'Dry-roasted' plants could be energy fuel
Leeds, England (UPI) Jan 5, 2011
Power plants could burn more plant matter instead of coal if the fuel was delivered pre-roasted like coffee beans, British researchers say.
Researchers at the University of Leeds say many British power stations burn plant matter, or biomass, as well as coal to cut their carbon footprint, but biomass is moist and bulky, making it expensive to transport and difficult to store for long periods without going moldy, a university release said Tuesday. A roasting process known as torrefaction could solve that, scientists from the university's School of Process, Environmental and Materials Engineering say.
The process, in which plant matter is heated to about 575 degrees Fahrenheit in an air-free container, transforms bulky biomass into a dry, energy-rich fuel that is cheaper and easier to move around and has a much longer shelf life.
"If we can show that torrefaction is feasible on an industrial scale then we would hope to end up with a demonstration plant here in the United Kingdom," Leeds Professor Jenny Jones said. "We already know that many more farmers would be interested in growing energy crops on areas of poorer quality soil if the economic barriers were lowered and the power companies could use more biomass without losing out financially."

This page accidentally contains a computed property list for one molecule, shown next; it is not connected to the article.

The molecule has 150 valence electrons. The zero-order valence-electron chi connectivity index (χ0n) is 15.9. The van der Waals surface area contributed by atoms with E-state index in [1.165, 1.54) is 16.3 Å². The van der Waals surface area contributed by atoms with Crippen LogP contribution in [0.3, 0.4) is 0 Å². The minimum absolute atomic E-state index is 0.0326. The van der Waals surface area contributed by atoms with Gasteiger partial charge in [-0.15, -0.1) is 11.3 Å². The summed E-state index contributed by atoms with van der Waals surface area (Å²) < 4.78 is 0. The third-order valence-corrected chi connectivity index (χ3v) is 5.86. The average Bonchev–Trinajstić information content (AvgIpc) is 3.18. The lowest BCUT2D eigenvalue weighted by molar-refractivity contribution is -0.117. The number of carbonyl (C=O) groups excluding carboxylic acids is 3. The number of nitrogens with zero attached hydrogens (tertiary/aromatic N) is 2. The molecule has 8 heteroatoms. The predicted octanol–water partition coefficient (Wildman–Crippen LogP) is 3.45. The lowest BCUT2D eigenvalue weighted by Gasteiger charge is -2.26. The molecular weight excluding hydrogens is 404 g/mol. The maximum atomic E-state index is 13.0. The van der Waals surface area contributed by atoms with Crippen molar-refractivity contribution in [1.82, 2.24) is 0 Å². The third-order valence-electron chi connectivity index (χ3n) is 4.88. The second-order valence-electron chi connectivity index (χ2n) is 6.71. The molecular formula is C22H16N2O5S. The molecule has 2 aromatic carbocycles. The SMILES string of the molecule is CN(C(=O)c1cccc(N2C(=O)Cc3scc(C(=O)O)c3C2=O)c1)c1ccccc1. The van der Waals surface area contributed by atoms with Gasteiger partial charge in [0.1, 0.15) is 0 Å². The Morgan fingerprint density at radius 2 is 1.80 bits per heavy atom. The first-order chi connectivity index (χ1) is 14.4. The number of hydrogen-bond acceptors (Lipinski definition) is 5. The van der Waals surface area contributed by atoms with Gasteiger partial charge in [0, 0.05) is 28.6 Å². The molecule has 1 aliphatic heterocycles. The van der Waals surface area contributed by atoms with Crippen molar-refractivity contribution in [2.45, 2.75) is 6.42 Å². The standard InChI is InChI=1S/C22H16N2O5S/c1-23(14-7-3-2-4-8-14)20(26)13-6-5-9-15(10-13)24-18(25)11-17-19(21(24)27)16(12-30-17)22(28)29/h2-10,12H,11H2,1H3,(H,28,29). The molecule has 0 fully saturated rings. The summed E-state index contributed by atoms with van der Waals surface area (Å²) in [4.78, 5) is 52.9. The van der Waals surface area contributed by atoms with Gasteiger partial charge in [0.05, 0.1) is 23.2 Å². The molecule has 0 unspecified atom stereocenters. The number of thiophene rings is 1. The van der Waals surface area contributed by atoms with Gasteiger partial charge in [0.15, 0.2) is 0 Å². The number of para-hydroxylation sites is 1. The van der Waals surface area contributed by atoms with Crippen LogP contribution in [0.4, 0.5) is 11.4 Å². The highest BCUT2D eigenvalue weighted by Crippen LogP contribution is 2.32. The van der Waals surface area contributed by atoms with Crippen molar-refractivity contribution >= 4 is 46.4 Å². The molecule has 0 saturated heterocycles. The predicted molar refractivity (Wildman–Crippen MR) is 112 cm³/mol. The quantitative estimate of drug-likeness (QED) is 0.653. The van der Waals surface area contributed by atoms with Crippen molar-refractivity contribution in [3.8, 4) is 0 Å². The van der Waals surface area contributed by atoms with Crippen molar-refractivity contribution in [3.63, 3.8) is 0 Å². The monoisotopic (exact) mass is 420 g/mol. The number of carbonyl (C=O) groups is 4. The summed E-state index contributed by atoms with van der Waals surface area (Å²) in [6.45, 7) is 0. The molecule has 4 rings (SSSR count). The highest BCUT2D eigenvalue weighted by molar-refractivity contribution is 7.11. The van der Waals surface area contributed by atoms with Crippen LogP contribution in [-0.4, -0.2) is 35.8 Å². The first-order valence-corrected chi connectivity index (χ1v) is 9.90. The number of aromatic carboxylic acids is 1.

Different biomass materials could replace coal, researchers say, including energy crops such as willow and Miscanthus, a class of perennial grasses, as well as waste plant matter from forestry plantations and farms, such as branches of harvested pine trees and straw.
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Bio Fuel Technology and Application News
West Lafayette IN (SPX) Jan 05, 2011
The United States doesn't have the infrastructure to meet the federal mandate for renewable fuel use with ethanol but could meet the standard with significant increases in cellulosic and next-generation biofuels, according to a Purdue University study. Wally Tyner, the James and Lois Ackerman Professor of Agricultural Economics, and co-authors Frank Dooley, a Purdue professor of agricultur ... read more
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